In Karbauskis’ words, LFGU aims to clear the doubts that have heightened in Europe on the different standards on GMO applied in the EU and Canada.
“Therefore, we decided to join the statement made by the European Commission, Slovenia, Poland and Belgium during the signing ceremony. This way, by taking on new international commitments, we will make sure that Lithuanian consumers receive only the highest-quality food products meeting EU standards, at the same time we will defend our agricultural sector,” Karbauskis said in a press release.
In Puidokas’ words, statements by countries are a usual practice in such agreements.
Under the amendments, Lithuania acknowledges that the EU-Canada deal will not have an impact on EU laws in connection to sanctioning GMO and products obtained as a result of new breeding technologies, their entry into the market, breeding and labeling, and member-states keep the right to restrict or ban GMO in their territories.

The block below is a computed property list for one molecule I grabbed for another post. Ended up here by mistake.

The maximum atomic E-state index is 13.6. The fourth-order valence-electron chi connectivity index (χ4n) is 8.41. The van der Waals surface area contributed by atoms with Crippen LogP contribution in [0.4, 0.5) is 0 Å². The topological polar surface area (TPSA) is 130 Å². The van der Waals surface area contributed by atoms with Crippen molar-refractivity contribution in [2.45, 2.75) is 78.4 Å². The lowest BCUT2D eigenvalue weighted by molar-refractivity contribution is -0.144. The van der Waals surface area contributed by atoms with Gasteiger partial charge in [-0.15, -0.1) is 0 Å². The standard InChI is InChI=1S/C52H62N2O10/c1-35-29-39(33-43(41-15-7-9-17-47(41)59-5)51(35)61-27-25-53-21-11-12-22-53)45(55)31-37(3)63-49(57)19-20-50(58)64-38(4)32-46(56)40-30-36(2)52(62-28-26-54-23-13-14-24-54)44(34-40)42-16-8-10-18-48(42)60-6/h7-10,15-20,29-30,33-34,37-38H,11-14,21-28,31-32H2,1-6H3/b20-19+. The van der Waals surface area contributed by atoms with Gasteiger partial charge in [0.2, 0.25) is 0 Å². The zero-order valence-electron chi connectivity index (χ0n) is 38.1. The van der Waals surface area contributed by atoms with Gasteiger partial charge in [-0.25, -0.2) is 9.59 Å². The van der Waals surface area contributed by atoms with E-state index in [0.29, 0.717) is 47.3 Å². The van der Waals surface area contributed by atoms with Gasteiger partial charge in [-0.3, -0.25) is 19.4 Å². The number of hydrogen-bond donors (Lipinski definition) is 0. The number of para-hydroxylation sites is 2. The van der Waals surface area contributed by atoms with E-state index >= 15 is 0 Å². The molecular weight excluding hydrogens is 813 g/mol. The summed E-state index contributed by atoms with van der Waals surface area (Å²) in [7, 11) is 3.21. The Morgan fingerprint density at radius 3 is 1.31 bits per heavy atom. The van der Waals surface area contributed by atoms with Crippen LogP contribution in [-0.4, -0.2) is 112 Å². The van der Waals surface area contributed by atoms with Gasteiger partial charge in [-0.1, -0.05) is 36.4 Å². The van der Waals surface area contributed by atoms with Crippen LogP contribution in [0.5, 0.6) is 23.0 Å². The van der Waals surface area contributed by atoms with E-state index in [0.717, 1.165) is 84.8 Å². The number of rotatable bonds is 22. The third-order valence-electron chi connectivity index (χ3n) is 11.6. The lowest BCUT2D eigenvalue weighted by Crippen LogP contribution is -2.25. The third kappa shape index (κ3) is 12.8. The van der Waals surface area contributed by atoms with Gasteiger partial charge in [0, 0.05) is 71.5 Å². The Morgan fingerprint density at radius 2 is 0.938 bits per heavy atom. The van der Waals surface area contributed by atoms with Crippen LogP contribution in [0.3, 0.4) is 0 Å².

The party also suggests that Lithuania should state that meat originating from third countries, including Canada, could only be imported in Lithuania, if the countries comply with all EU imports conditions.
The EU-Canada Comprehensive Economic and Trade Agreement (CETA) was submitted for parliamentary ratification last spring, however, stalled at the Health Affairs Committee that awaited a conclusion from the EU Court of Justice.
The treaty between the EU and Canada lifts 98 percent of customs duties. Critics fear that enforcement of the document will flood Lithuania with cheaper genetically-modified products.
Lithuanian diplomats had hoped the deal would be endorsed in the summer of 2017.